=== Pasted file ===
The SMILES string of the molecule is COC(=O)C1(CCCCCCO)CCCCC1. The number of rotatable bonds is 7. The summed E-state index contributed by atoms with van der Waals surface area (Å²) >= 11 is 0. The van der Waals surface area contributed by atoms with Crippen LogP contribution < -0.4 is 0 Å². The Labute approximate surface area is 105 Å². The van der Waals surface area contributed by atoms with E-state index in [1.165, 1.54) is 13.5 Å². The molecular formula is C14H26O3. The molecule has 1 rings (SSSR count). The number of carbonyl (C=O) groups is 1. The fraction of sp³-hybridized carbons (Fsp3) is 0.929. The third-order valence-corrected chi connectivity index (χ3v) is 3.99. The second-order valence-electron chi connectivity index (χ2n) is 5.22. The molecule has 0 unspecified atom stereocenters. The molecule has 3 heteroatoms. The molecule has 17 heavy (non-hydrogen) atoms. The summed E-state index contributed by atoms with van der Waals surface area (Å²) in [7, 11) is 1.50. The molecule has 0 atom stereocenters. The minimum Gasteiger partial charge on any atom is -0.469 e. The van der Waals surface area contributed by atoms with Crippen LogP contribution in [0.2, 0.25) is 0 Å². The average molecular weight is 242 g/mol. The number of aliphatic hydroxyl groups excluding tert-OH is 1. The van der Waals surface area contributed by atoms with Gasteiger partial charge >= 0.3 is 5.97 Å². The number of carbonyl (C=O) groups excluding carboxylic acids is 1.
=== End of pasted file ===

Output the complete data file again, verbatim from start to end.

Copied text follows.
The SMILES string of the molecule is COC(=O)C1(CCCCCCO)CCCCC1. The number of rotatable bonds is 7. The summed E-state index contributed by atoms with van der Waals surface area (Å²) >= 11 is 0. The van der Waals surface area contributed by atoms with Crippen LogP contribution < -0.4 is 0 Å². The Labute approximate surface area is 105 Å². The van der Waals surface area contributed by atoms with E-state index in [1.165, 1.54) is 13.5 Å². The molecular formula is C14H26O3. The molecule has 1 rings (SSSR count). The number of carbonyl (C=O) groups is 1. The fraction of sp³-hybridized carbons (Fsp3) is 0.929. The third-order valence-corrected chi connectivity index (χ3v) is 3.99. The second-order valence-electron chi connectivity index (χ2n) is 5.22. The molecule has 0 unspecified atom stereocenters. The molecule has 3 heteroatoms. The molecule has 17 heavy (non-hydrogen) atoms. The summed E-state index contributed by atoms with van der Waals surface area (Å²) in [7, 11) is 1.50. The molecule has 0 atom stereocenters. The minimum Gasteiger partial charge on any atom is -0.469 e. The van der Waals surface area contributed by atoms with Crippen LogP contribution in [0.2, 0.25) is 0 Å². The average molecular weight is 242 g/mol. The number of aliphatic hydroxyl groups excluding tert-OH is 1. The van der Waals surface area contributed by atoms with Gasteiger partial charge >= 0.3 is 5.97 Å². The number of carbonyl (C=O) groups excluding carboxylic acids is 1.